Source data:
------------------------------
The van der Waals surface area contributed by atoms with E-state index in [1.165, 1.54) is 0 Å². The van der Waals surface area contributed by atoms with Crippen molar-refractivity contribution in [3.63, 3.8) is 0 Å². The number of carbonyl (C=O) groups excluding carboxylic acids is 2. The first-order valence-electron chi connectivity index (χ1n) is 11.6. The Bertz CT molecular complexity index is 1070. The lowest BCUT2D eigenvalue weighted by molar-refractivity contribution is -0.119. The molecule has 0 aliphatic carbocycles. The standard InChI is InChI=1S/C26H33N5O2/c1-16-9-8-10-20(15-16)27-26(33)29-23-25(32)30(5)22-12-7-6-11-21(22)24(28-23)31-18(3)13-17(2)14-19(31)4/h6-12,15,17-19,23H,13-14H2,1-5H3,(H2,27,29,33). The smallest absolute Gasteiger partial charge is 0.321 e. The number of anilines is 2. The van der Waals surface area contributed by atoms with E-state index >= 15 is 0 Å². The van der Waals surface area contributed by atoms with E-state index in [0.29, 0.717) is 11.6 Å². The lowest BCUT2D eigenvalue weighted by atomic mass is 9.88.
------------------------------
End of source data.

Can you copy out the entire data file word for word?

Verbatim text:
The van der Waals surface area contributed by atoms with E-state index in [1.165, 1.54) is 0 Å². The van der Waals surface area contributed by atoms with Crippen molar-refractivity contribution in [3.63, 3.8) is 0 Å². The number of carbonyl (C=O) groups excluding carboxylic acids is 2. The first-order valence-electron chi connectivity index (χ1n) is 11.6. The Bertz CT molecular complexity index is 1070. The lowest BCUT2D eigenvalue weighted by molar-refractivity contribution is -0.119. The molecule has 0 aliphatic carbocycles. The standard InChI is InChI=1S/C26H33N5O2/c1-16-9-8-10-20(15-16)27-26(33)29-23-25(32)30(5)22-12-7-6-11-21(22)24(28-23)31-18(3)13-17(2)14-19(31)4/h6-12,15,17-19,23H,13-14H2,1-5H3,(H2,27,29,33). The smallest absolute Gasteiger partial charge is 0.321 e. The number of anilines is 2. The van der Waals surface area contributed by atoms with E-state index >= 15 is 0 Å². The van der Waals surface area contributed by atoms with E-state index in [0.29, 0.717) is 11.6 Å². The lowest BCUT2D eigenvalue weighted by atomic mass is 9.88.